RAI violated public service charter
Rupert Murdoch’s Sky Italia paybox has won a key victory against Italo pubcaster RAI after a Rome court ruled that RAI violated its public service charter by preventing access to Sky subscribers from some of its free programming, including the recent Euro 2012 soccer tournament.
The administrative court said RAI, which levies a $136 yearly license fee on all TV-owning homes, unfairly encrypted some of its free-to-air content to force some Sky subscribers to purchase an alternative decoder linked to Tivusat, a free satellite platform that RAI set up with Silvio Berlusconi’s Mediaset and Telecom Italia Media in 2009, when Berlusconi was prime minister.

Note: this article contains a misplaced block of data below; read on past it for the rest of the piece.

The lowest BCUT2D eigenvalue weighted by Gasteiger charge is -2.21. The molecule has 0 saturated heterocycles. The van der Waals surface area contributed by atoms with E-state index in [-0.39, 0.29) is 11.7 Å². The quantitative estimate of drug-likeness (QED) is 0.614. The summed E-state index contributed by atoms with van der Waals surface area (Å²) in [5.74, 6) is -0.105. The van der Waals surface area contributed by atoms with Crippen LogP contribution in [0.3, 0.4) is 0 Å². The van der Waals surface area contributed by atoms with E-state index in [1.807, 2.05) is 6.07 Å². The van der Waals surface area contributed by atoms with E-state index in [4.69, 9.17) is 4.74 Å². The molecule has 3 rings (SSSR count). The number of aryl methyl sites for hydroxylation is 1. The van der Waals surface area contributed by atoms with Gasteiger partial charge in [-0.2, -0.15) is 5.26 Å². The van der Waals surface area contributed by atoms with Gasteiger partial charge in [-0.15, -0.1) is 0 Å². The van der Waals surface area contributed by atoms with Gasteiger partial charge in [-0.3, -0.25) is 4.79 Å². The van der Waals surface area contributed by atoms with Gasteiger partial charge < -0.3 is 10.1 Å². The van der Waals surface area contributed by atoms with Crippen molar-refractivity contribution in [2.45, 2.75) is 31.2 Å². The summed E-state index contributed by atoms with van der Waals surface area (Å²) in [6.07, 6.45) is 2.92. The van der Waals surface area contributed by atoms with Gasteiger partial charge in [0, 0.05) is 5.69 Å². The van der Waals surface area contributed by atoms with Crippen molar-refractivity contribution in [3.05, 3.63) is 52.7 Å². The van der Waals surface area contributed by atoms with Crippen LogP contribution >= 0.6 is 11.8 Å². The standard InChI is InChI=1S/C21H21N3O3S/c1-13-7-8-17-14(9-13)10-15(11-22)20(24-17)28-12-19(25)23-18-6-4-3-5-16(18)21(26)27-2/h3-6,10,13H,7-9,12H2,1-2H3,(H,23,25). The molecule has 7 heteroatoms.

The court said Italians have a right to watch all RAI programming no matter what decoder they have, adding that by blacking out content RAI was favoring Tivusat and providing “an economic advantage in favor of some operators in the television market present on the Tivusat platform.”
RAI has announced it will appeal.
Sky Italia, which has long lamented that the local media playing field is slanted in favor of Mediaset and RAI, called the ruling “a victory for all Sky subscribers,” and also “an important reminder that RAI must comply with its public service obligations toward all Italian citizens.”